The word Peleg seems somehow to have come down to us also through Greek in the form pelagos, meaning sea. If there is a real connection, this might suggest a further idea, namely, that "division" took place when men began to migrate for the first time by water. The phrase the earth was divided would be interpreted to mean the peoples of the earth were divided, i.e., by water.

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In the view of Anticlides (apud Strab. V, 2, 4) the Etruscans who arrived in Italy under the leadership of Thyrrenos were Pelasgians and they belonged to the same strain that colonized the Aegean isles of Lemnos and Imbros as well as several sites on the Anatolic seaside. This thesis is reported also in some Rhodian documents going back to the third century BC, thus partially supporting the assumption that the Etruscans might have been one of the Peoples of the Sea (the TRSH) mentioned in the Egyptian sources.

As a matter of fact, the Egyptian inscriptions of Ramses III (1197-1165 BC) relate of the so-called "Peoples of the Sea", i.e. a set of peoples who came from land and sea to invade Egypt. Some of these peoples were known under the same name a couple of centuries before, since they were mentioned among the peoples that supplied mercenary troops to the Pharaoh during the rule of Amenophis III and Merneptah (1413-1220 BC). Some of the "Peoples of the Sea" can be easily identified, as in the case of the Achaei, called Jqjwsh.w in the inscriptions, or the Philistines called Prst.w.

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posted on Sep, 29 2011 @ 05:39 AM
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I respect everyone's opinion but the truth is this. In 7000bc there was a civlization known as Vinca en.wikipedia.org...ÄŤa_culture. They lived in peace and harmony with the Earth worshiped as a female godess known as Gaya or Gaia. But around 4500bc according to Paul Deveroux tribes from today Russia which had male god as principle, they used iron for weaponery came down to the balkans and slaughtered & raped this peaceful Vinca civilization. After few centuries a huge migration happened. So the pure part of Vinca people who didnt mix with the tribes from todays modern Russia went far to the island of Crete and formed the Minoan civilization. After the apocalypse which in Crete was manifested through volcanic eruption they colonized the near land todays Greece and mixed with all kinds of races which lived near. Because Turkey is near that region they probably mixed with Anatolians and Hittians.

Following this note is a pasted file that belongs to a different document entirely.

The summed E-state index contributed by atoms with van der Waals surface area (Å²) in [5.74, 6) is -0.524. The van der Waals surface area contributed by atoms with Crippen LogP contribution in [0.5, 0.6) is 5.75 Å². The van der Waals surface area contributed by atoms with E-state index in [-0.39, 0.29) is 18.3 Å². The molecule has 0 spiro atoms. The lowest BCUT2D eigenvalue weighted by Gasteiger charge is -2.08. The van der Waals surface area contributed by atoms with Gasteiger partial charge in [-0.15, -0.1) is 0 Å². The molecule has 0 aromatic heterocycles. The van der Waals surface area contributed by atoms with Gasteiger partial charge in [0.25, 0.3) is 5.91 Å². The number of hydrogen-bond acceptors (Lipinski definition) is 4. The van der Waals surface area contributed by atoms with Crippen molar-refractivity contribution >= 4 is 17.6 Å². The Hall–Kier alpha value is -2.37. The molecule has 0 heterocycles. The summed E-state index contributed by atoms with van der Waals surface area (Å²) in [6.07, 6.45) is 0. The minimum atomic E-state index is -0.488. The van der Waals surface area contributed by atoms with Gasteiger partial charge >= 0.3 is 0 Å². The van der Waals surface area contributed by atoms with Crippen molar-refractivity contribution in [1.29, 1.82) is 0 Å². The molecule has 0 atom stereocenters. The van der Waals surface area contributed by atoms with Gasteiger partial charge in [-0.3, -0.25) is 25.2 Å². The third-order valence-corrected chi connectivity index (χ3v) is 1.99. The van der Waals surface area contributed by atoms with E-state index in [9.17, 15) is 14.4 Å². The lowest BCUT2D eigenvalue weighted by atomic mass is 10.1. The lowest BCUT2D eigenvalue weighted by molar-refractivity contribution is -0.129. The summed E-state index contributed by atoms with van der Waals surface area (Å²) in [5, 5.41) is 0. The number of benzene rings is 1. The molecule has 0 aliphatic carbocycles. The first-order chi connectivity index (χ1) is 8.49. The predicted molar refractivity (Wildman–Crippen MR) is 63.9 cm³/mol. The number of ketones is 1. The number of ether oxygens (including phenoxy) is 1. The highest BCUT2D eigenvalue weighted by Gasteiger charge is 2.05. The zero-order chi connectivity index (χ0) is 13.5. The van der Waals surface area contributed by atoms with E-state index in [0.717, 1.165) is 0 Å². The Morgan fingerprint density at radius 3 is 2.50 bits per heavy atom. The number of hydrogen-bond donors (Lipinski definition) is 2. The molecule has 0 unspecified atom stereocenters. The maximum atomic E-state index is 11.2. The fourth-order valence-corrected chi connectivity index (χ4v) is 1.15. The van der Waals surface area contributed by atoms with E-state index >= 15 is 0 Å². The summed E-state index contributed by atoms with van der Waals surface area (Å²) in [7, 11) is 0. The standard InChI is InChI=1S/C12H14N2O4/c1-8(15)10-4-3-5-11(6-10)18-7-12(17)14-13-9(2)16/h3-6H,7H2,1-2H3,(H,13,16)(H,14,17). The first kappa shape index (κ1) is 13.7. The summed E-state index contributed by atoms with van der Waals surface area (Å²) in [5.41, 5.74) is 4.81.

posted on Sep, 29 2011 @ 06:37 AM
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Originally posted by HKoT
Uh I don't see how this is true at all.

There is never a record of a "Migration" of peoples to Greece before the Doric Invasion.

There is however records of "Sea Peoples" (Greeks) by the Egyptians during 2000 BC and these peoples were ... white.

Or as white as your skin can get under the hot Mediterranean sun. So let's call them Caucasians.

I think what is being mistook for black here, is the black and orange vessles often painted by greeks. But this was for a color balance with what dies they could make. Not because they were black.

Achilles was quite white with blonde hair if I am correct. And Agamemnon was white as well as Odysseus.

And even if they didn't really live at the time of 1100 BC the story was written in 700s BC. Which is close enough to depict any actually black peoples.

Furthermore, does Lybia or wherever even have enough trees to support a migration by sea, to greece?

And the Winds there I should think favor Itally, not Greece.

Also this kinda wrecks a few things. Achaeans were OLD....the Athenians and such became "Ionic" Greeks, sooo what is this a theory?


according to Jurgen Spanuth the sea people were in fact Atlanteans

atlantipedia.ie...